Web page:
New Internationalist

Electromagnetic exposure: real risks or paranoia?

July 2002

More and more studies are showing serious adverse health effects caused by electromagnetic fields (EMFs). Completed research now includes multiple studies that have linked power lines with childhood cancers; computer exposure with miscarriages; and EMF exposure of workers in high-exposure occupations (such as electrical workers) with cancer and congenital problems in their children. Over 90 studies have also concluded that mobile phones cause cancers and have cardiac, reproductive and neurological effects. Despite these findings, many insiders maintain the jury is still out. Failure to acknowledge a possible problem means that ways to prevent adverse health effects from EMF exposure are presently being ignored. According to Dr Neil Cherry, Senior Lecturer in Biomedical Health at Lincoln University in Aotearoa/New Zealand: ‘Technology exists to make mobile and cordless phones 20 times safer, and patents have been taken out on this technology. But companies won’t change as that would mean admitting that mobiles are currently dangerous.’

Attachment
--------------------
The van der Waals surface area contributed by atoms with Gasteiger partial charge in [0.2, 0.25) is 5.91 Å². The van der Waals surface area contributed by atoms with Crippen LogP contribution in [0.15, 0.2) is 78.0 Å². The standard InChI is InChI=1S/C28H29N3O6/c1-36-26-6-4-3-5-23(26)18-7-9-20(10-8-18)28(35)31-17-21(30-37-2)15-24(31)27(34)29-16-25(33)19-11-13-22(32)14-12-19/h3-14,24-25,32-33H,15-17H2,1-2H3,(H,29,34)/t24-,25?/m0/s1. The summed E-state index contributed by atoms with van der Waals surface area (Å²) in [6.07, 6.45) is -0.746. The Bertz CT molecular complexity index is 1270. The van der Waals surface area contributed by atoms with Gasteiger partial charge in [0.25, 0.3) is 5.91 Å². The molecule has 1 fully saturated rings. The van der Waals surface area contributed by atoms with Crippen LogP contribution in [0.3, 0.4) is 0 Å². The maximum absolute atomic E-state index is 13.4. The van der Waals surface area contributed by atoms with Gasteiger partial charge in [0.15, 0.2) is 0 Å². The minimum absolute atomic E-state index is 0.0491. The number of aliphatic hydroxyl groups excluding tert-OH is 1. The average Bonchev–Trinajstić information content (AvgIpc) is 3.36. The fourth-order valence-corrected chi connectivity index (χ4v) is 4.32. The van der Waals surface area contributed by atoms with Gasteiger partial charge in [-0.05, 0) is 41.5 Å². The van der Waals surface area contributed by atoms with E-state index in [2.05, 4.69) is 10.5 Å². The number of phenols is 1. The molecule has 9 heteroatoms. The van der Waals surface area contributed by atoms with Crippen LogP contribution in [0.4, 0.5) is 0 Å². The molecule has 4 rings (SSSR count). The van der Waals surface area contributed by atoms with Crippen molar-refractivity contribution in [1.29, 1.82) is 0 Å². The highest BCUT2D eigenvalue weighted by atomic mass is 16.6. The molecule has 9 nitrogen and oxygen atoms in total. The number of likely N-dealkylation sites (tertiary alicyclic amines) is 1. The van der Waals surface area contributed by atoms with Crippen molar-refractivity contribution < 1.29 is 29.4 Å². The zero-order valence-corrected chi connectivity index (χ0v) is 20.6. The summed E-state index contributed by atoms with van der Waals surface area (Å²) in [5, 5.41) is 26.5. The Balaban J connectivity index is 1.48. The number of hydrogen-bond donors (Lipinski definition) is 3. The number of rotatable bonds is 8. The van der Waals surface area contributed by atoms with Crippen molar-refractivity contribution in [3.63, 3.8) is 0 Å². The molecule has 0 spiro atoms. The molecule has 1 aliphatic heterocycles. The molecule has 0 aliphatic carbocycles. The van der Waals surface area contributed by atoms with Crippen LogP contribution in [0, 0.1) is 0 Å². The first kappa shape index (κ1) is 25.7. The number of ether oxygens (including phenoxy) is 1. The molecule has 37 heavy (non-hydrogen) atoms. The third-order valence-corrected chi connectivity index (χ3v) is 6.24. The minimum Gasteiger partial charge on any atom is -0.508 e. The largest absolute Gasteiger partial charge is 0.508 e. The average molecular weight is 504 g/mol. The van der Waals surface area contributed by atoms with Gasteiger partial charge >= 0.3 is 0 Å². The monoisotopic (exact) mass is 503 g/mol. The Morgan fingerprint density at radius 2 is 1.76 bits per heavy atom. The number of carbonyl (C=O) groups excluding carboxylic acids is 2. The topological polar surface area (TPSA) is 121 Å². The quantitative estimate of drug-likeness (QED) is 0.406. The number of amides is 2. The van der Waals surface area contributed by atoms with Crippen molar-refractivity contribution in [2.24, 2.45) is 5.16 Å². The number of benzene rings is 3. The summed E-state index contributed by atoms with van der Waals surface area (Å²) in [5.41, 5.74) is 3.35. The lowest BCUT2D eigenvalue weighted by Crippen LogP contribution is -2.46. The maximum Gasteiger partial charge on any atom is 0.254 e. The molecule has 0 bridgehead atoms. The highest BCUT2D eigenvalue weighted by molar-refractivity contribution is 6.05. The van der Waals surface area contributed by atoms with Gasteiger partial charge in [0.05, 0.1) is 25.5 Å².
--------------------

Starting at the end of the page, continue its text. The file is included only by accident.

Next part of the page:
Industry influence could also be having an impact. Cherry says that ‘80 per cent of research is financed by industry’ and that ‘certain independent advisers on committees have industry links’. This could explain recent changes to Italian legislation. The current Italian Prime Minister, Silvio Berlusconi, owns three TV stations. Since his election, the acceptable limit for EMF exposure in Italy has been raised.

Clare Doube

Front cover of New Internationalist magazine, issue 347 This column was published in the July 2002 issue of New Internationalist. To read more, buy this issue or subscribe.

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